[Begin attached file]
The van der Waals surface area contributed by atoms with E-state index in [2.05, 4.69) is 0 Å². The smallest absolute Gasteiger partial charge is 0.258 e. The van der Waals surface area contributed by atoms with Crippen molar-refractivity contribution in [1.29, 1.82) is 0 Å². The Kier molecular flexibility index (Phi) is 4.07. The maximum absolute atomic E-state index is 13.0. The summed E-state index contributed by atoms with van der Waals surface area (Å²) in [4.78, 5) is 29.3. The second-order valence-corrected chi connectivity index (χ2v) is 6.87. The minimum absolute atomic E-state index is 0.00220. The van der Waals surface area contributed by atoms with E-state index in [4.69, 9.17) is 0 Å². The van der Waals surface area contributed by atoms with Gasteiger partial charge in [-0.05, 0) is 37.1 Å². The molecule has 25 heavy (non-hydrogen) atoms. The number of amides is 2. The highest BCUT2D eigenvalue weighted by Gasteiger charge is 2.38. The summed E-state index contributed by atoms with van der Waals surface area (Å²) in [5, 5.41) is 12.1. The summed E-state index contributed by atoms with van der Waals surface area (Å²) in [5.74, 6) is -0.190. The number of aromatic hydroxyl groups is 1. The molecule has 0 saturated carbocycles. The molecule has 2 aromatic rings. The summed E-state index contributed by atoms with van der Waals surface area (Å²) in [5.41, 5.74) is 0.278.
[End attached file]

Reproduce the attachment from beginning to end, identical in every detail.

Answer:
The van der Waals surface area contributed by atoms with E-state index in [2.05, 4.69) is 0 Å². The smallest absolute Gasteiger partial charge is 0.258 e. The van der Waals surface area contributed by atoms with Crippen molar-refractivity contribution in [1.29, 1.82) is 0 Å². The Kier molecular flexibility index (Phi) is 4.07. The maximum absolute atomic E-state index is 13.0. The summed E-state index contributed by atoms with van der Waals surface area (Å²) in [4.78, 5) is 29.3. The second-order valence-corrected chi connectivity index (χ2v) is 6.87. The minimum absolute atomic E-state index is 0.00220. The van der Waals surface area contributed by atoms with E-state index in [4.69, 9.17) is 0 Å². The van der Waals surface area contributed by atoms with Gasteiger partial charge in [-0.05, 0) is 37.1 Å². The molecule has 25 heavy (non-hydrogen) atoms. The number of amides is 2. The highest BCUT2D eigenvalue weighted by Gasteiger charge is 2.38. The summed E-state index contributed by atoms with van der Waals surface area (Å²) in [5, 5.41) is 12.1. The summed E-state index contributed by atoms with van der Waals surface area (Å²) in [5.74, 6) is -0.190. The number of aromatic hydroxyl groups is 1. The molecule has 0 saturated carbocycles. The molecule has 2 aromatic rings. The summed E-state index contributed by atoms with van der Waals surface area (Å²) in [5.41, 5.74) is 0.278.